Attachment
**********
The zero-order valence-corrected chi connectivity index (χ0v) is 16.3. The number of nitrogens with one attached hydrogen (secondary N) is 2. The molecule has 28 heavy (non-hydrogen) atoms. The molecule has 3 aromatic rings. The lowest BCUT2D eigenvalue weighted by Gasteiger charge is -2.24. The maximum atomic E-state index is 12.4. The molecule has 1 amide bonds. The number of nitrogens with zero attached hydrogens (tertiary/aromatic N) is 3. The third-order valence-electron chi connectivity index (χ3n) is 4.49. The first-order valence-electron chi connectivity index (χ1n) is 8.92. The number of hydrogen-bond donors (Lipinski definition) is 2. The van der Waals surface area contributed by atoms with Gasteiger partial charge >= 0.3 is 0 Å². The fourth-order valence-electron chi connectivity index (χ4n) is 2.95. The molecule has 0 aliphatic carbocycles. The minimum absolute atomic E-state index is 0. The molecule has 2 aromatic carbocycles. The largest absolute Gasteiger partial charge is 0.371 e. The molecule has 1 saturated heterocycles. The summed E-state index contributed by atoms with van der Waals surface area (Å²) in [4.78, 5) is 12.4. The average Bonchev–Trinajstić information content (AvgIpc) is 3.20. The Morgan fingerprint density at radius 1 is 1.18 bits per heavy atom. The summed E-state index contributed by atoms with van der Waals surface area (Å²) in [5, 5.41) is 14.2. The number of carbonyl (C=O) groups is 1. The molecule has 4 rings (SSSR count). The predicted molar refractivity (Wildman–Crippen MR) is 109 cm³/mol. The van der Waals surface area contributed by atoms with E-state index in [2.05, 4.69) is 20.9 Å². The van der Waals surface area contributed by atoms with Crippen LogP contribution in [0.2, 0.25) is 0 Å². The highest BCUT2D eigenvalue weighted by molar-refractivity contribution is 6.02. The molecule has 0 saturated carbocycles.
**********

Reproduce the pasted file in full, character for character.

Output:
The zero-order valence-corrected chi connectivity index (χ0v) is 16.3. The number of nitrogens with one attached hydrogen (secondary N) is 2. The molecule has 28 heavy (non-hydrogen) atoms. The molecule has 3 aromatic rings. The lowest BCUT2D eigenvalue weighted by Gasteiger charge is -2.24. The maximum atomic E-state index is 12.4. The molecule has 1 amide bonds. The number of nitrogens with zero attached hydrogens (tertiary/aromatic N) is 3. The third-order valence-electron chi connectivity index (χ3n) is 4.49. The first-order valence-electron chi connectivity index (χ1n) is 8.92. The number of hydrogen-bond donors (Lipinski definition) is 2. The van der Waals surface area contributed by atoms with Gasteiger partial charge >= 0.3 is 0 Å². The fourth-order valence-electron chi connectivity index (χ4n) is 2.95. The molecule has 0 aliphatic carbocycles. The minimum absolute atomic E-state index is 0. The molecule has 2 aromatic carbocycles. The largest absolute Gasteiger partial charge is 0.371 e. The molecule has 1 saturated heterocycles. The summed E-state index contributed by atoms with van der Waals surface area (Å²) in [4.78, 5) is 12.4. The average Bonchev–Trinajstić information content (AvgIpc) is 3.20. The Morgan fingerprint density at radius 1 is 1.18 bits per heavy atom. The summed E-state index contributed by atoms with van der Waals surface area (Å²) in [5, 5.41) is 14.2. The number of carbonyl (C=O) groups is 1. The molecule has 4 rings (SSSR count). The predicted molar refractivity (Wildman–Crippen MR) is 109 cm³/mol. The van der Waals surface area contributed by atoms with E-state index in [2.05, 4.69) is 20.9 Å². The van der Waals surface area contributed by atoms with Crippen LogP contribution in [0.2, 0.25) is 0 Å². The highest BCUT2D eigenvalue weighted by molar-refractivity contribution is 6.02. The molecule has 0 saturated carbocycles.